PMS Sufferers May Go Through Menopause Earlier, According to New Research

If you suffer from premenstrual syndrome (PMS), like headaches, bloating, or mood swings, you might be more likely to go through menopause before age 45 and experience more severe symptoms during the transition, according to a new study.

Researchers evaluated health data from 3,635 women in the United States who took part in the Nurse’s Health Study II, which looked at the risk factors for chronic diseases in women. They found that those who struggle with premenstrual disorders (PMDs) like PMS and the more severe premenstrual dysphoric disorder (PMDD), have more than twice the risk of going through menopause early and are more likely to suffer ​​menopause-related vasomotor symptoms (VMS), such as hot flashes and night sweats.

The health study, which began in 1991, had participants self-report their PMD diagnoses and answer a questionnaire to confirm symptoms. Researchers then followed participants every two years until 2017 to assess when the women went through menopause. 

The study defined early menopause as occurring before age 45, normal menopause as occurring between the ages of 45 and 54, and late menopause as occurring after age 55.

Researchers defined menopause as not having a menstrual cycle for 12 consecutive months, and the participants assessed whether their VMS symptoms were mild, moderate, or severe as well as how long their symptoms lasted. 

​​​​“We found compared to women without PMDs, those with PMDs have 2.67 times the risk of having early menopause,” lead study author Yihui Yang, a doctoral student at Karolinska Institutet in Sweden, told CNN.

Researchers noted that their next step was to understand why PMS and early menopause conditions are linked and whether there is a biological process or hormonal fluctuations that connect them.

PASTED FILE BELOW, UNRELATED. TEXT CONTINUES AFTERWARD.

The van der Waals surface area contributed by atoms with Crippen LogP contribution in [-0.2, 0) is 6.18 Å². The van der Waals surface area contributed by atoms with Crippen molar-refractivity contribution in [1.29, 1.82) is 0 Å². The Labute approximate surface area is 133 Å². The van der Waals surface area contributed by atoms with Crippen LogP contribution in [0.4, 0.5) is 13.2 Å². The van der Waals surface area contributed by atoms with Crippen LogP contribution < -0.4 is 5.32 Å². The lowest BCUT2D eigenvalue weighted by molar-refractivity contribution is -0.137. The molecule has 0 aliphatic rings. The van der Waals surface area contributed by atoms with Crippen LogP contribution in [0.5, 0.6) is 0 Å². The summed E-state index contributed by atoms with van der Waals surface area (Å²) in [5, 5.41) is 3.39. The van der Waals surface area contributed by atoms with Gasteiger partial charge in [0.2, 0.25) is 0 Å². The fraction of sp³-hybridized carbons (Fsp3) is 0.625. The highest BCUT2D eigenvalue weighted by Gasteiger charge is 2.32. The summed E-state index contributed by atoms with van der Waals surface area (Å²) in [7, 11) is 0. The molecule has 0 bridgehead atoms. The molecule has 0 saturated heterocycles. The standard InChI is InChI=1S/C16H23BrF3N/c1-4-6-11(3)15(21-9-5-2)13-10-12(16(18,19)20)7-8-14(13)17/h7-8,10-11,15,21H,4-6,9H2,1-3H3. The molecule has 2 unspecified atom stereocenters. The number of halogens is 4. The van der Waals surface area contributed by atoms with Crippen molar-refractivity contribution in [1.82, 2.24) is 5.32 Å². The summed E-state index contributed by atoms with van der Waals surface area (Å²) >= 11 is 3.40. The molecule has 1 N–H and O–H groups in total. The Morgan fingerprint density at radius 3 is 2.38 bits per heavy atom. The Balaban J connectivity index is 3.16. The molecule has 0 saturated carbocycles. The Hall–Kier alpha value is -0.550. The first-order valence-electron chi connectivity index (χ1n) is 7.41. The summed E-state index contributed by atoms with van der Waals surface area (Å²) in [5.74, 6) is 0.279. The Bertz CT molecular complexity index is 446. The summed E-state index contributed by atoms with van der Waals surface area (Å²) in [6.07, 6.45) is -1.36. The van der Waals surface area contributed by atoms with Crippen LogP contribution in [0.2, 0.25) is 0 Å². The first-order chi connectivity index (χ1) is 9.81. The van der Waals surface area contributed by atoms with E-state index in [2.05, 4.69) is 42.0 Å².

While PMS symptoms are more common and can range from mood swings to mild cramps, PMDD is more severe. It can cause physical discomfort like breast tenderness, bloating, cramps and headaches. But its emotional symptoms can include depression and sadness that can include suicidal thoughts, and panic attacks.

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Researchers also noted that depression and anxiety that has persisted pre-menopause is known to trigger PMS and PMDD, but they found no direct association between early menopause and the two mood disorders. 

“We observed a significant association among PMDs without depression and anxiety, indicating such association cannot be explained by comorbid depression and anxiety,” the study said. 

They did however note that PMDs and early menopause have a biological link from the hypothalamus, the part of the brain that is responsible for keeping hot flashes under control, is different in women with hormone-driven mood disorders. The study noted that more research was needed in this area.

The study concluded that the next step was to assess health risks after menopause for those suffering from PMS and PMDD, even though PMDs end at menopause. 

What to do for PMS symptoms

The average American woman begins the menopause transition at 51, but for women who experience menopause before the age of 45, they could be at a higher risk of cardiovascular disease, neurological disease, psychiatric disease, and osteoporosis.

A 2010 study also found that women who experience early menopause are at an increased risk for overall mortality, and has shown a link between hot flashes and later cognitive decline and heart attacks.

While it’s impossible to know what your own menopause transition will exactly look like, you can begin managing symptoms of PMS or PMDD now. For milder PMS symptoms, over the counter pain medication and rest can help, but for more severe symptoms, it’s recommended to increase protein intake and reduce sugar and salty foods, exercise regularly, manage stress, take vitamin supplements, and even anti-inflammatory medication are great options. If your specific symptoms concern you, reach out to your doctor or health care provider. 

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